Key, Object & Pet Location Tags

© Brooke Clarke 2014 - 2016

Blue Dot in movie The Da
          Vinci Code
Background
Class of Device
Modes of Operation
Devices
    BiKN
    Brookstone    
    TrackR StickR
    Cobra_Tag
    Gadget Hound
    Proximo
    Loc8TOR
    Treasure_Tag
    StickNFind
    Tile
    U_Grok_It
    Anti-Lost Theft Device
    Android & 1 Tag (&2 below)
    HTC fetch
Related
Links

Background

In the 2003 book (Amazon) and 2006 movie "The Da Vinci Code" (IMDB, Netflix) they had what was then a science fiction device a "Blue Dot" that could be stuck on an object and you could remotely track the location of that object.  It's now 2014 and there are a number of working devices, maybe not as small and with as much capability as the fictional version, but nonetheless workable.

Reality Check:  A device like in the movie could conceivably be made by using a GPS receiver in order for the tag to get it's location and a satellite phone to transmit the tags location.  An Iridium phone might be used to do this or one of the purpose built GPS tracking devices that use a cell phone (only works were there's cell coverage).  But there's no way to make it as small as the fictional device now or in the foreseeable future.

Class of Device

At the low (typically $20) end are devices (key finders) that use 433 MHz transmitters like used in car remote locking key fobs.  The problem with them is the battery tends to last about a month and as it dies the fob makes some beeping sounds.  I'm guessing that if this happens when you are asleep and don't hear it, then the fob is worthless, i.e. it will do nothing when  you need it.  The battery life is short because they need to receive all the time and may not be designed like the PRC-68 radio where the receiver is only on for maybe 1% of the time and the other 99% is spent in very low power hibernation.

In the middle are devices that use Blue Tooth tags and a smart phone.  These tags have a range in the 30 to 100 foot range and the battery may last 6 months to a year.  As far as I can tell so far (only been studying these for some hours) these devices are transmitting all the time (although that may mean once every minute or on some timer) and that's mandatory for Leash mode operation (see below).  I expect Blue Tooth devices have been designed for very low power consumption and even have low power transmit modes for when the two units are very close, like for a Blue Tooth headset.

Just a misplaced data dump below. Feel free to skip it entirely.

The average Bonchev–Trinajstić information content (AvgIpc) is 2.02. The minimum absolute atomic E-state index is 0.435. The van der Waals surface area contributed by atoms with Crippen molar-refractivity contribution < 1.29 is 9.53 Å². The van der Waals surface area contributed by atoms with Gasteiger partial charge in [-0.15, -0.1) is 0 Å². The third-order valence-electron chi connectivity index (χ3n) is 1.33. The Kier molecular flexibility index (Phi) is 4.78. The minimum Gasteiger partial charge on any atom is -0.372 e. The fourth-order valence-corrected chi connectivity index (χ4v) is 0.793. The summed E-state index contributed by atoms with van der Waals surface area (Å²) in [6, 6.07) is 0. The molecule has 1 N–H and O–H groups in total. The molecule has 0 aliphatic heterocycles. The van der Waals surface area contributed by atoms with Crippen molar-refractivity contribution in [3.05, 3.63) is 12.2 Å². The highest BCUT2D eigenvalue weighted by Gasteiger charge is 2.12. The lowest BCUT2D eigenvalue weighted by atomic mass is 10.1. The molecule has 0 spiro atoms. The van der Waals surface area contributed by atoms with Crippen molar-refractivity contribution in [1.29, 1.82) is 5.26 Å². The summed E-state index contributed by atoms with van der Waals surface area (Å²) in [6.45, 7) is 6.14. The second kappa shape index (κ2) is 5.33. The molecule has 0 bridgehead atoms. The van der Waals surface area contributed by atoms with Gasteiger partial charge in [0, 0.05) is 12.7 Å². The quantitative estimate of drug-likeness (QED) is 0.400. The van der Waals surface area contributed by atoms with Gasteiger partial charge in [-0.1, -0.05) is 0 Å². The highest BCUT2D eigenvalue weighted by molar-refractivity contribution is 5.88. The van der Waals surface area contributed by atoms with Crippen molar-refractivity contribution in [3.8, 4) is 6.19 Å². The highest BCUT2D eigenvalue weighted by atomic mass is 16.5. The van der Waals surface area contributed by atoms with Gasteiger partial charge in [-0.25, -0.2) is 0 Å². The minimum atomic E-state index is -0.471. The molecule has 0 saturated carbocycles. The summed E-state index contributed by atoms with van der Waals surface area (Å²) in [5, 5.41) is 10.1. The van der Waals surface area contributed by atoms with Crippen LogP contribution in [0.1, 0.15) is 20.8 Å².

At the high end are systems that do not use smart phones but rather dedicated transmitters and receivers.  These may or may not have leash/Alert mode.  If not the tag is only a receiver and can have long battery life.

Modes of Operation

There are a few common ways to use these tags.

 Note:  Some tags have a button and others do not.  The button can support Phone Finder or act as a remote camera shutter release.
I think most (all?) of the Bluetooth tags have a beeper.

It may be that the app is generic.  That's so say you might be able to use a third party app.  More to come.
But to test this you need multiple phones: Apple, Android, Windows.

Find or Locate

If you loose your car keys and want to find them.  Run the app and it will tell you the signal strength so that as you move you can locate them using a closer or farther display on your smart phone, not a directional display.